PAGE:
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Proterra Proliferates: eBuses in Four States

July 24, 2012 in Electric Drive, EVs, Fleet Order by Rich Piellisch  |  No Comments

Texas, Florida, South Carolina and More for California

EcoRide BE35 battery electric buses by Proterra are spreading from an initial trial with Foothill Transit in Southern California to fleets in Texas, Florida, South Carolina and California’s Central Valley.

StarMetro in Tallahassee has received one of its three Proterra buses, with which it will begin service in early 2013.

Attendant fast-charge systems from Proterra enable full service on real-world routes with zero vehicular emissions.

San Antonio’s Via Metropolitan Transit has taken delivery of three of new 35-foot Proterra buses, which it will operate as “The Arc.”

“We are hoping to have these things in service within the next six to eight weeks,” says Via’s Gary Glasscock. The Altairnano lithium-titanate battery buses will be charged using AeroVironment fast-charge equipment programmed by and purchased through Proterra, he told F&F – with all of their electricity derived via wind power through arrangement with San Antonio’s CPS Energy, aka City Public Service.

In Florida, “We have one bus in hand, one bus scheduled to be delivered in August, and another bus scheduled to be delivered in September,” Ralph Wilder of says Tallahassee’s StarMetro.

Following a period of “shadow service” for data-gathering and training, regular StarMetro passenger service is to commence in early 2013, he says.

In California, the San Joaquin Regional Transit District is applying a California Energy Commission grant for $2.56 million for the Proterra bus demonstration, part of CEC’s Electric Drive Strategic Plan administrated by Calstart.

The grant award includes two new EcoRide BE35 battery-electric buses for RTD’s operating fleet. Proterra says it’s “producing the automated fast-charging station for RTD’s Downtown Transit Center as a matching commitment to the CEC grant.”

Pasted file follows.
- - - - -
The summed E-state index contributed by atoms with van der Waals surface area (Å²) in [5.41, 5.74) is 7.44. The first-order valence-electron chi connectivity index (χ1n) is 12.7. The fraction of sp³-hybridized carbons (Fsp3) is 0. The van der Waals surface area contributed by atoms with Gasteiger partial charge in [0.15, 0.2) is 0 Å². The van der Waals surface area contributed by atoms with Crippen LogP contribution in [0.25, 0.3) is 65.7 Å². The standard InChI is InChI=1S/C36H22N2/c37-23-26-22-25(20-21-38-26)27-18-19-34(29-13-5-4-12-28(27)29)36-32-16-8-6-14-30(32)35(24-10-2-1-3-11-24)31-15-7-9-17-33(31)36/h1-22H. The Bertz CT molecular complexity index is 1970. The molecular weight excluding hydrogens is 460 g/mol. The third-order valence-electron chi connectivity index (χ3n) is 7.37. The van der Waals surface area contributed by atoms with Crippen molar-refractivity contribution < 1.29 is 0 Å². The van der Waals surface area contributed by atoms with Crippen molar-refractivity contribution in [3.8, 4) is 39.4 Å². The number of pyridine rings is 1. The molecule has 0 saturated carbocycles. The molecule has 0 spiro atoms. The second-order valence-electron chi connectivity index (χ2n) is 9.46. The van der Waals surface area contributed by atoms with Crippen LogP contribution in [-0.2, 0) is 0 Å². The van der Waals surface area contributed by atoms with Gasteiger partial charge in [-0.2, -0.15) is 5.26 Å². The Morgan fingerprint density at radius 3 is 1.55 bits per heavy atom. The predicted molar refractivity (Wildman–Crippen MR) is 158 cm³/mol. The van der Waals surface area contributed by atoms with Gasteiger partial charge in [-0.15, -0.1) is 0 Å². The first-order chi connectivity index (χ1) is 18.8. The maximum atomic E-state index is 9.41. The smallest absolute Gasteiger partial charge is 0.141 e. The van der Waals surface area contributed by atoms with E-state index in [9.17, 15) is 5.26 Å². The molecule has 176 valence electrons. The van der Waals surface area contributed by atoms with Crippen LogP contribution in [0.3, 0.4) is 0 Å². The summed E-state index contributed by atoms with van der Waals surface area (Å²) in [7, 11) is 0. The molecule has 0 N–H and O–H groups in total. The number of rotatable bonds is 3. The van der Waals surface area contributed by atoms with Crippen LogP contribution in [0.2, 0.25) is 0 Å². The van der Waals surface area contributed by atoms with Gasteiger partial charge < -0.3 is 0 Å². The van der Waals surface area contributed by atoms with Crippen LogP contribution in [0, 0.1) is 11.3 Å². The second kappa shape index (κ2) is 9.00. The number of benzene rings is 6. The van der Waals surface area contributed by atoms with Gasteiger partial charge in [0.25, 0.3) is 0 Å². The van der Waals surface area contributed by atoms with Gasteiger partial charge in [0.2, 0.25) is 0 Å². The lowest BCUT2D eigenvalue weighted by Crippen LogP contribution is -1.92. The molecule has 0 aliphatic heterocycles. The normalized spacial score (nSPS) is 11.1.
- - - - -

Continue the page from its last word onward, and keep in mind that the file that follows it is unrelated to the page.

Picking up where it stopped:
RTD says that its only responsibilities are the installation costs for the charging station and the administration of the CEC grant. RTD anticipates charge station installation and bus delivery by the spring of 2013.

Proterra claims fundamental operational efficiency advantages.

Seneca, S.C. – about 40 miles from Proterra’s new headquarters and manufacturing facility in Greenville – will see 2013 deployment of four Proterra buses, with two charging stations.

The Seneca announcement follows word from the city last year that it would use funds from a $4.1 million in Federal Transit Administration TIGGER (Transit Investments in Greenhouse Gas and Emissions Reduction) money and local matching funds to buy the Proterra electrics.

“The city of Seneca will be the first in the nation to operate a fully-electric bus system and to do so on a ‘fare-free basis,’” Proterra says.

The buses will be operated by Clemson Area Transit – CATbus –serving both Seneca and Clemson University. “We could not be more proud,” CATbus GM Al Babinicz says in Proterra’s Seneca announcement.

According to Proterra, “Seneca’s current diesel bus fleet averages less than four miles per gallon; with current fuel prices averaging close to $4.00 per gallon, the running cost per mile for fuel alone is $1.05. Proterra EcoRide transit buses average 20 diesel-equivalent miles per gallon, or about $.18 per mile – a huge cost savings.”

The lightweight Proterra buses have drive motors by UQM Technologies (AMEX:UQM). Three earlier vehicles remain in operation with Foothill Transit in Los Angeles. As detailed when they were fielded in 2010, the EcoRide aka Ecoliner buses have lithium-titanate spinal oxide electrode batteries from Altairnano. They were deployed using a fast-charge system by AeroVironment for in-route charging and hence 100% electric operation for a full Foothill route (F&F, January 11 and August 9, 2010).

StarMetro in Tallahassee has received one of its three Proterra buses, and has every intention of making them stand out when they enter service early next year.

“Proterra continues to evaluate all technology with an eye toward continuous improvement to keep options on the table,” a spokeswoman told F&F. “The company also focuses heavily on creating its own proprietary systems, rather than relying largely on off-the-shelf technology from vendors,” she said.

Proterra’s 35-foot composite-body buses “have zero emissions, run virtually silent, and are 600% more fuel efficient than diesel buses,” the manufacturer says. “The company is holding to its model of conductive overhead charging in 10 minutes,” the spokeswoman says.

“Proterra’s fast-charging battery-electric buses take less than 10 minutes to fully charge and offer significant operational savings over traditional diesel or hybrid vehicles,” said Proterra CEO David Bennett.


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Source: Proterra and San Joaquin RTD releases, Fleets & Fuels interviews

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